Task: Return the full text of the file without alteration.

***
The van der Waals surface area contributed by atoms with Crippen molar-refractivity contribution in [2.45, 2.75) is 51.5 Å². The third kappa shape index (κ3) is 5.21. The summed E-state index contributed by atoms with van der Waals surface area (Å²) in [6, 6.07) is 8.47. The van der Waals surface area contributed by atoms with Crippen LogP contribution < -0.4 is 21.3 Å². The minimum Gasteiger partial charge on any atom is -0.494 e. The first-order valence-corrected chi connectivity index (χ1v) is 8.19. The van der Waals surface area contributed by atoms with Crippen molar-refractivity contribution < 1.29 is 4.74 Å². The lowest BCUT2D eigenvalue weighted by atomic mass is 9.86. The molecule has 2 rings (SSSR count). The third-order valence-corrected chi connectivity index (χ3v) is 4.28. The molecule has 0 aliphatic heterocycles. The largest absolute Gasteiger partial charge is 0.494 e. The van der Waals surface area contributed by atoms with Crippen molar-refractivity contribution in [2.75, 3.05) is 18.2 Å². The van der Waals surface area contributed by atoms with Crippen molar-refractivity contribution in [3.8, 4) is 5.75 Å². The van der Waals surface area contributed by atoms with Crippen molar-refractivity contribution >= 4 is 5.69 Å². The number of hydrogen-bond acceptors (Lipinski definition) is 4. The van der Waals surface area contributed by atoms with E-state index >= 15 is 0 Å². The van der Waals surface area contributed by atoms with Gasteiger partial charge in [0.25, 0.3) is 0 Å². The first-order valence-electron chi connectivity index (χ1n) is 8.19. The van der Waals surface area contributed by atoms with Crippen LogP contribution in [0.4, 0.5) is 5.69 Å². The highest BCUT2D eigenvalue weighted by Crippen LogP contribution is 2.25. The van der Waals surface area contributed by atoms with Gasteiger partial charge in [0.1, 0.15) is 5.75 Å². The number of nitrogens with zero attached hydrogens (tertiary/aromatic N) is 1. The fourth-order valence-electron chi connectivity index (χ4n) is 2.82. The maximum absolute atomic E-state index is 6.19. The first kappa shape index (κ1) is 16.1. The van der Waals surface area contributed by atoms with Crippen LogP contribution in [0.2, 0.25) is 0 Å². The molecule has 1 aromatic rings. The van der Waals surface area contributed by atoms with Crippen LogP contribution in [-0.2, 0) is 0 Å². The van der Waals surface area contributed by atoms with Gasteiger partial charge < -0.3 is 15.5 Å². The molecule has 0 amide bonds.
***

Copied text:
The van der Waals surface area contributed by atoms with Crippen molar-refractivity contribution in [2.45, 2.75) is 51.5 Å². The third kappa shape index (κ3) is 5.21. The summed E-state index contributed by atoms with van der Waals surface area (Å²) in [6, 6.07) is 8.47. The van der Waals surface area contributed by atoms with Crippen LogP contribution < -0.4 is 21.3 Å². The minimum Gasteiger partial charge on any atom is -0.494 e. The first-order valence-corrected chi connectivity index (χ1v) is 8.19. The van der Waals surface area contributed by atoms with Crippen molar-refractivity contribution < 1.29 is 4.74 Å². The lowest BCUT2D eigenvalue weighted by atomic mass is 9.86. The molecule has 2 rings (SSSR count). The third-order valence-corrected chi connectivity index (χ3v) is 4.28. The molecule has 0 aliphatic heterocycles. The largest absolute Gasteiger partial charge is 0.494 e. The van der Waals surface area contributed by atoms with Crippen molar-refractivity contribution in [2.75, 3.05) is 18.2 Å². The van der Waals surface area contributed by atoms with Crippen molar-refractivity contribution in [3.8, 4) is 5.75 Å². The van der Waals surface area contributed by atoms with Crippen molar-refractivity contribution >= 4 is 5.69 Å². The number of hydrogen-bond acceptors (Lipinski definition) is 4. The van der Waals surface area contributed by atoms with E-state index >= 15 is 0 Å². The van der Waals surface area contributed by atoms with Gasteiger partial charge in [0.25, 0.3) is 0 Å². The first-order valence-electron chi connectivity index (χ1n) is 8.19. The van der Waals surface area contributed by atoms with Crippen LogP contribution in [0.4, 0.5) is 5.69 Å². The highest BCUT2D eigenvalue weighted by Crippen LogP contribution is 2.25. The van der Waals surface area contributed by atoms with Gasteiger partial charge in [0.1, 0.15) is 5.75 Å². The number of nitrogens with zero attached hydrogens (tertiary/aromatic N) is 1. The fourth-order valence-electron chi connectivity index (χ4n) is 2.82. The maximum absolute atomic E-state index is 6.19. The first kappa shape index (κ1) is 16.1. The van der Waals surface area contributed by atoms with Crippen LogP contribution in [0.2, 0.25) is 0 Å². The molecule has 1 aromatic rings. The van der Waals surface area contributed by atoms with Crippen LogP contribution in [-0.2, 0) is 0 Å². The van der Waals surface area contributed by atoms with Gasteiger partial charge < -0.3 is 15.5 Å². The molecule has 0 amide bonds.